Municipal Bonds: When Full Faith and Credit Falls Flat

Once upon a time, US municipal bonds were generally considered less risky than corporate bonds. Backed by the full faith and credit of state governments, investors had confidence they would receive their principal plus interest without fail. Times have changed. For some states and local governments, decades of financial mismanagement and massive pension liabilities are threatening to upend the full faith and credit pledge. In this article, Franklin Templeton Fixed Income takes a look at the situation, with Illinois being an example of a particularly dire case.

As municipal bond analysts, assessing pension risks hinges partly on the willingness of elected officials to implement tangible pension reforms. Absent that, large pension obligations can significantly degrade budgets, credit quality and eventually impair bondholders.

Here’s the good news: after excluding some local bond exposures, like Chicago’s, that still leaves well over 85% of the general municipal market available for investment. In some instances, we think essential-service revenue bonds offer more stability than general obligation bonds.

A Global Challenge that Feels Very Local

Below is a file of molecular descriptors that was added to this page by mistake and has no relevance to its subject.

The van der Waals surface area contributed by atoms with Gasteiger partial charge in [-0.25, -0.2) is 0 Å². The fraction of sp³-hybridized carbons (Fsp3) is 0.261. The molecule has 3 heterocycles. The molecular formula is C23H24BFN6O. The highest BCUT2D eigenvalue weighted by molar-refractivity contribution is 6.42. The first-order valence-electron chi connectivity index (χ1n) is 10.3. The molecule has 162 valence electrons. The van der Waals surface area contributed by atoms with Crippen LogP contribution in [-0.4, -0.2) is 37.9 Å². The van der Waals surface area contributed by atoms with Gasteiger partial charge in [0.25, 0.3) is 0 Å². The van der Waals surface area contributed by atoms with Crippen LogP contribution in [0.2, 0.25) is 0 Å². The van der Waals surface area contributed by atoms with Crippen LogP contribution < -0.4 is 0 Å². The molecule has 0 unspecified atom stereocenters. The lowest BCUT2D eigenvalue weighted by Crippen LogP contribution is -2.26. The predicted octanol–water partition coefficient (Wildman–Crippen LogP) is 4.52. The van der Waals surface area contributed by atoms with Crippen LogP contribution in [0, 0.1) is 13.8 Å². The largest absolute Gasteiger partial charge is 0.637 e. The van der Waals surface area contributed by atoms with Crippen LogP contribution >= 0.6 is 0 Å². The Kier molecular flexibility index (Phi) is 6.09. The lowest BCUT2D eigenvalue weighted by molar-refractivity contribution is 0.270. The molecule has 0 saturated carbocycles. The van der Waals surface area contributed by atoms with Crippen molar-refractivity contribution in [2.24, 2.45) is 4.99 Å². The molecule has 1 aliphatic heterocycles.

If there’s one issue where frictions between budget reforms and politics burn brightest, it’s pensions. With the proportion of retired pensioners and lifespans increasing across the globe, many governments face a challenging dilemma: how to raise enough tax revenues from the young to pay for the pensions promised to the retired? It’s a vexing issue that impacts our firm’s sovereign bond research as much as it does our municipal bond analysis.

Consider Brazil, for example. Pension liabilities currently absorb a third of Brazil’s federal tax receipts and fuels chronic deficits. Transitioning to a sustainable glidepath means Brazil’s new president, Jair Bolsonaro, must pass sweeping reforms that require changing Brazil’s constitution. Even if the reforms make it through congress this year, there’s nothing stopping a future president from reversing them.

Case in point: Italy. After passing reforms in 2011—increasing the retirement age to 67, shifting more workers to defined contribution schemes, and stopping inflation indexing of pensions above a certain income level— Italians elected a new government in 2018 that promised to overturn them.

In the United States, unfunded pension liabilities loom particularly large at the state and local level, making them a key focus for our municipal analysis. The scale of the liabilities is unnerving.

In August of last year, Moody’s reported that adjusted net pension liabilities across US states spiked to $1.6 trillion in fiscal 2017—increasing 25.5% from the prior year and representing 147.4% of state revenues.1 When Moody’s and the US Federal Reserve add up unfunded pension liabilities across state and local US governments they total around $4 trillion.2